Le Mans 24 Hours success will now be compared to buses by Aston Martin Racing for, having had to wait 48 years to add to its 1959 overall triumph, the team racked up a second GT1 class win in as many years.

One year on from its first victory in the class, the #009 DBR9 of David Brabham, Antonio Garcia and Darren Turner repeated as champions at La Sarthe, overcoming traditional rival Corvette in a tense, race-long battle.

Clothed this time in the iconic Gulf livery, the #009 took the lead within the first three hours but, despite remaining out front, it was shadowed constantly by the best of the American-based C6.Rs. Intermittent rain and safety car periods made the duel closer still - at one point, halfway through the race, the AMR entry and its pursuer were separated by less than four seconds and, even at the finish, the two cars were less than five minutes apart, having covered more than 4500km.

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The suspense remained right up until the end of an epic race as further rain fell within an hour of the finish, making every decision crucial. A wrong tyre choice, or the smallest mistake from any of the drivers, would have cost the coveted victory, but the winning trio remained flawless throughout, newcomer Garcia soaking up the Corvette pressure at its closest.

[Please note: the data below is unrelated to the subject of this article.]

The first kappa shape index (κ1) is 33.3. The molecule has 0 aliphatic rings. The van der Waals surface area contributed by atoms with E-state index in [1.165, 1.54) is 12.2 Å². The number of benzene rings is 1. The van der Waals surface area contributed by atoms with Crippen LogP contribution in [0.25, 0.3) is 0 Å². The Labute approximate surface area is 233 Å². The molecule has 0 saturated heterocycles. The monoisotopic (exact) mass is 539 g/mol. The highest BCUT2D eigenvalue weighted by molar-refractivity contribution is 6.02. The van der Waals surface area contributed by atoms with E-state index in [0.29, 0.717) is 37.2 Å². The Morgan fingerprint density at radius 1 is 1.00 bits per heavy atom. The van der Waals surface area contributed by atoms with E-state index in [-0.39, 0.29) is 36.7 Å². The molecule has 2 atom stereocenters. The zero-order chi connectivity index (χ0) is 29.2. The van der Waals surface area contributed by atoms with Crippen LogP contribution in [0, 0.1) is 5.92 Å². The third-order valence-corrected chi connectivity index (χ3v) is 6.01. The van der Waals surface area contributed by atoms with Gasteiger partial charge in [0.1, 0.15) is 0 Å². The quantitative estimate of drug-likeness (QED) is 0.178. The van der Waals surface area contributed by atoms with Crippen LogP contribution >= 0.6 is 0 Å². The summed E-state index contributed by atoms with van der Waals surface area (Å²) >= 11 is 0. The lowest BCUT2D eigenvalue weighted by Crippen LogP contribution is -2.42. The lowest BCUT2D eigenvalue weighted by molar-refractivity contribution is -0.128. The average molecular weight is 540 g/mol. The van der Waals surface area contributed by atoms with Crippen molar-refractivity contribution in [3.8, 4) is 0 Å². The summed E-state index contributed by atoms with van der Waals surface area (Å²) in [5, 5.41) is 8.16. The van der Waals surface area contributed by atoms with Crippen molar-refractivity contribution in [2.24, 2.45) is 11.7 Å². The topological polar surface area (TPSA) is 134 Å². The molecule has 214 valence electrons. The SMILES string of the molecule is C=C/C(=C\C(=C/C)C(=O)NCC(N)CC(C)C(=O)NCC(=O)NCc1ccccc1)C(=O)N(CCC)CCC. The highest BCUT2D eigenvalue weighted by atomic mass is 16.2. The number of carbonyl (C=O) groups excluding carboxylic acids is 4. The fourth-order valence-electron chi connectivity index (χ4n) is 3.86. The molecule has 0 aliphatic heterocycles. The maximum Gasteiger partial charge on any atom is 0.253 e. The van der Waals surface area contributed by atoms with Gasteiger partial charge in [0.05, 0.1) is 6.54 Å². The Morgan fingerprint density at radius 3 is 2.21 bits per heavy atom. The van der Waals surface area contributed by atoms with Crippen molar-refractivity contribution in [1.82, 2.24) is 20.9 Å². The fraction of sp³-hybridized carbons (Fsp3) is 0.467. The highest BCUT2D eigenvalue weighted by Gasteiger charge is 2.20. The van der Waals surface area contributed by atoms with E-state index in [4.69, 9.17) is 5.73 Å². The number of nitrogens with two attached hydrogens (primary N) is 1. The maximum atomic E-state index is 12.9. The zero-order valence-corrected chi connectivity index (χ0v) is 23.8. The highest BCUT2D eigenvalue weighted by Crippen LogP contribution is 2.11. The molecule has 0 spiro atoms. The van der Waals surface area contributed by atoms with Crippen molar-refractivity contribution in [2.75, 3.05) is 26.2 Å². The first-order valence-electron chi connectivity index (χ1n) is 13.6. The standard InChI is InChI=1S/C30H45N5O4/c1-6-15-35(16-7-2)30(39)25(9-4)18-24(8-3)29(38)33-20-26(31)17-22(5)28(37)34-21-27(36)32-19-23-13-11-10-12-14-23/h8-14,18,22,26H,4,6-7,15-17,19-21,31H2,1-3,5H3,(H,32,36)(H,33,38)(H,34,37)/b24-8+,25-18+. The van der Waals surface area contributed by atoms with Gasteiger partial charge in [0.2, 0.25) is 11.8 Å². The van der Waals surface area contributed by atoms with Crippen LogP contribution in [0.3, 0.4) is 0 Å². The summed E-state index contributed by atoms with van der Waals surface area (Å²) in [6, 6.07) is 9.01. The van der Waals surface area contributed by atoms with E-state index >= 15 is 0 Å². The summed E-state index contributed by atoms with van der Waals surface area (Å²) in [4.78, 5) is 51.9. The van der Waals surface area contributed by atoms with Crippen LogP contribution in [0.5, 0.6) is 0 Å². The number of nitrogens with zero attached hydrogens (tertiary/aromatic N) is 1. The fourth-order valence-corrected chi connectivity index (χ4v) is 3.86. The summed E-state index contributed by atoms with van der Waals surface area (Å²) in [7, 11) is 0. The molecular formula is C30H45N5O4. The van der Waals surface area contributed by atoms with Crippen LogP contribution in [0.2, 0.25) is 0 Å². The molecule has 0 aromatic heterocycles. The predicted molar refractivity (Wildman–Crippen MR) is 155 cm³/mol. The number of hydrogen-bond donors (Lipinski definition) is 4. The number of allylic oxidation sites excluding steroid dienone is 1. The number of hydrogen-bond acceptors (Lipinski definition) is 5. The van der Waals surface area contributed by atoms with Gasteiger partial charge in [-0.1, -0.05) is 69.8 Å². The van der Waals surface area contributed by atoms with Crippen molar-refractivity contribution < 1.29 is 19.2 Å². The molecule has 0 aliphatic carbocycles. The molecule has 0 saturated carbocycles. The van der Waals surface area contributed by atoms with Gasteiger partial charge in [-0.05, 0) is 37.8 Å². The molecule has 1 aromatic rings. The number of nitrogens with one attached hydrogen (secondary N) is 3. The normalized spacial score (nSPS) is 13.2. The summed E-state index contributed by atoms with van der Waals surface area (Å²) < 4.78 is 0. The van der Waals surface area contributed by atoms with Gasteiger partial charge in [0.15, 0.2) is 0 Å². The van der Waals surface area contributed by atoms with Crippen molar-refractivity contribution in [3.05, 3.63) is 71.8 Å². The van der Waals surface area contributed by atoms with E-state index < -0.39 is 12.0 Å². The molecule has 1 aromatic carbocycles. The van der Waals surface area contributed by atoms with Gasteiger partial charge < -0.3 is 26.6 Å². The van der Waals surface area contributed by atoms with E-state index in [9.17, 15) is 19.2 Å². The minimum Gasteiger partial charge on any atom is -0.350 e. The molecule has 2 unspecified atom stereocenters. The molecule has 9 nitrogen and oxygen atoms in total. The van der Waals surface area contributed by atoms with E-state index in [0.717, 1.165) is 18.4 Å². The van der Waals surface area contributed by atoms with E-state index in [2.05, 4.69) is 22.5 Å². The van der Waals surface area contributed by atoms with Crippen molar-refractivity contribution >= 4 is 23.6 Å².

"It was actually a perfect event for us, but there were some stressful moments," the Spaniard revealed, "When I got the message in the middle of the night that the Corvette was right behind me, I was a bit worried at first - but then I realised that we had the pace to pull away and, from then on, it was a bit easier. Mechanically, the car has been perfect - very quick, and very easy to drive."

Turner, an AMR driver since the programme started in 2005 and one to have experienced the highs and lows of Le Mans, drove two crucial stints that were key to the victory - a quadruple stint during the night, and the penultimate run in hazardous wet/dry conditions.

"Lots of people say that winning is easier the second time round, but I'm not sure that's true," he said, "You drive to a completely different set of rules in this situation. You don't try to be competitive; you just try to be safe and consistent. Even if you drop a few seconds a lap to your rivals, it doesn't matter.

"Every victory is tough, but this one was something else. The fact that we managed to achieve it against such strong opposition is a huge tribute to the entire team. Conditions were far from easy but, thanks to a great car and a great team, we were able to do it."

The second factory Aston finished fourth in class after a comeback drive from Heinz-Harald Frentzen, Andrea Piccini and Karl Wendlinger. The #007 car was running in a strong third overall when it encountered an alternator problem just after 5am on Sunday morning, but some excellent pit work meant that the car was out again in just 15 minutes, and then ran faultlessly to the finish.

The privateer DBR9 of Team Modena finished eighth in the GT1 class, despite a couple of setbacks including a puncture.